Provided by Wayne Geerling, LaTrobe University with grateful thanks to all the students who contributed.
Why would a consumer spend up to $4,000 on a fixie bike when a standard one is much cheaper?
Given the option of purchasing a road bike from Target for $99 that comes equipped with 18 speeds, brakes and front suspension support or a basic “fixie” bike for an average $1,000, which comes with none of the aforementioned items, which would you prefer? Interestingly enough, many of Melbourne’s younger generation are choosing the latter option.
A fixie bike is a bicycle that has no freewheel, meaning it cannot coast; the pedals are always in motion when the bicycle is moving. Fixie’s are associated with a young, hipster crowd; each individual rider identifies with other fixie riders because they ride the same bikes and a fixie culture is established. This fixie culture has created a lucrative market where suppliers are able to mark up the price of certain bikes and purchasers willingly continue to purchase.
The vast amounts of money spent on purchasing, but mostly modifying, a fixie bike is well in excess of what most young “Melbournites” would spend on the average consumer good. Having ownership of a luxury item such as a fixie allows the rider to attain a certain social status within friend groups, work atmosphere and the society that he or she rides. A luxury item, economically speaking, is defined as a good or service where demand increases more than proportionally as income rises.
The social status attached to riding a fixie bike does not, alone, explain why consumers are willing to pay such hefty amounts of money for them. The niche market theory provides further clarification: specific demand requirements such as price, quality, demographics, etc, dictate the need for a specialised market to materialise. A successful niche market will have higher prices and a smaller market share than its competitors but be more profitable in the same product category. As outlined, niche markets depend less on the price of a good and more on the specific needs of the consumer. These needs can extend to brand recognition and other assets that the consumer wants to be associated with (e.g. prestige, environmentally conscious consumers, etc). The needs of fixie riders include brand recognition, the ability to modify the bike and make it a reflection of themselves, and social association.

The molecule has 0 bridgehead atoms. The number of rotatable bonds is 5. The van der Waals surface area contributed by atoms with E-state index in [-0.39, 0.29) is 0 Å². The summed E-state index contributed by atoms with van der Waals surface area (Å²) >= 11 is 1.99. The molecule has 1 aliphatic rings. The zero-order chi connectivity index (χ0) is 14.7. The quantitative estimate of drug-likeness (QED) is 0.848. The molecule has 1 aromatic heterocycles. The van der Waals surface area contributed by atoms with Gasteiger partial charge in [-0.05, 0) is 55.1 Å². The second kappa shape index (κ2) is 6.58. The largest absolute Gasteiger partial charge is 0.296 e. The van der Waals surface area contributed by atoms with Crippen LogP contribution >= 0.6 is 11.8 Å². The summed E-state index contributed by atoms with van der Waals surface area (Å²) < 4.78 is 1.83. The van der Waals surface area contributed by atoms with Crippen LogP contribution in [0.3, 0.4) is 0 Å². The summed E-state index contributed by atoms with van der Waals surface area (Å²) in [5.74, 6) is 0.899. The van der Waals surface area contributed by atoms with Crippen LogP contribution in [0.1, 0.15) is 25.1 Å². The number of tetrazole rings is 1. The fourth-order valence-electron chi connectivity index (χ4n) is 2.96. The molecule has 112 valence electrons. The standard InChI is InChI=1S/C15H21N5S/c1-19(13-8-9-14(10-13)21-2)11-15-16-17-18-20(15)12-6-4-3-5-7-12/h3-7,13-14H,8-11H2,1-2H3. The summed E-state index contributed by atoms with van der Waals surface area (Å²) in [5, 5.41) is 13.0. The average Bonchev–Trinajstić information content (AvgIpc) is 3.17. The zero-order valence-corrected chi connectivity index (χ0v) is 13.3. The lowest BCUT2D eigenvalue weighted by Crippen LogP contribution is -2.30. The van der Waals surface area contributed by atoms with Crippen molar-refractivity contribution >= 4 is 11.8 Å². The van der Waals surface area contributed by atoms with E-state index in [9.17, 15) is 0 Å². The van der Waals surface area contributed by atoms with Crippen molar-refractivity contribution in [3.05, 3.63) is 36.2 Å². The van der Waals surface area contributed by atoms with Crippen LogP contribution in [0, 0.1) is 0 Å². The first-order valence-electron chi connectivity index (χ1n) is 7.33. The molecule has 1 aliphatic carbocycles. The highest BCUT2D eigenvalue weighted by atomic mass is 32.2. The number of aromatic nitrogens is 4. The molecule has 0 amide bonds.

Various literature, including websites and newspaper articles note that many consumers see appeal in the hardened image of riding without brakes (it is also worth noting that it is illegal to ride a bike without brakes in Australia). In economic terms, this intended projection of image is called signaling: when one party conveys a certain image of itself to another party. In the case of fixie riders, they are signaling to other riders, and the general public, that they are young, fashionably conscious, hardened riders.
The decision to purchase a fixie can also be justified with a cost/benefit analysis: purchase if MB > MC. The benefits of riding a fixie bike include the increased social status and belonging to the fixie culture. A fixie can also provide the same benefits as a standard bike: exercise & cheap transportation. The costs of purchasing a fixie bike include the purchase of a bike (ranging from $600-$2000) and the modifications (a further $60-$2,000). The consumer’s marginal willingness to pay plays a major role here. According to the laws of economics, a consumer cannot be duped into spending too much money on their bike of choice, as they will only spend up to a point where MB = MC. If a buyer values a bike at $2,000, then he/she will pay not a cent more.
Purchasing a fixie bike may seem like an irrational choice for those who do not delve beneath the exterior motives of the rider. In reality, the underlying benefits gained through buying a luxury item, such as a fixie, provides recognition and many other intrinsic benefits to the rider. Although the price may seem excessive compared to a standard road bike, after careful research and the application of economic reasoning, it is apparent that a fixie is not just any bike. It is a “lifestyle changing” purchase.
How should one overcome the perils of online dating?
Diana had been on OasisActive for over a month now and had yet to find a mate. Initially, Diana had a choice between two dating websites: OasisActive and eHarmony. She choice OasisActive because the opportunity cost was lower, as it is a free dating site (OasisActive’s comparative advantage). What she didn’t consider was that incentive of satisfying materialistic needs such as sex would not motivate men to register for eHarmony, as consumer price discrimination favours Oasis and features younger women – a trait valued by men. There was also greater information asymmetry in choosing OasisActive over eHarmony. Diana had attempted to attract a like-minded mate by listing “No Casual Sex” on her profile. This turned out to be a perverse incentive as it encouraged men to be deceptive about their intentions in order to increase their supply of sexual intimacy.
It was clear that whilst her opportunity cost for using OasisActive over eHarmony was lower, it had also reaped less net benefit. Her initial cost-benefit calculation had been incorrect. So Diana began to think, I’m still single, and the variable costs are mounting. She had made a large emotional investment into online dating. Diana knew she was dealing with sunk costs but was irrationally driven to wait for her marginal benefit to exceed her marginal cost to regain a feeling of value and worth.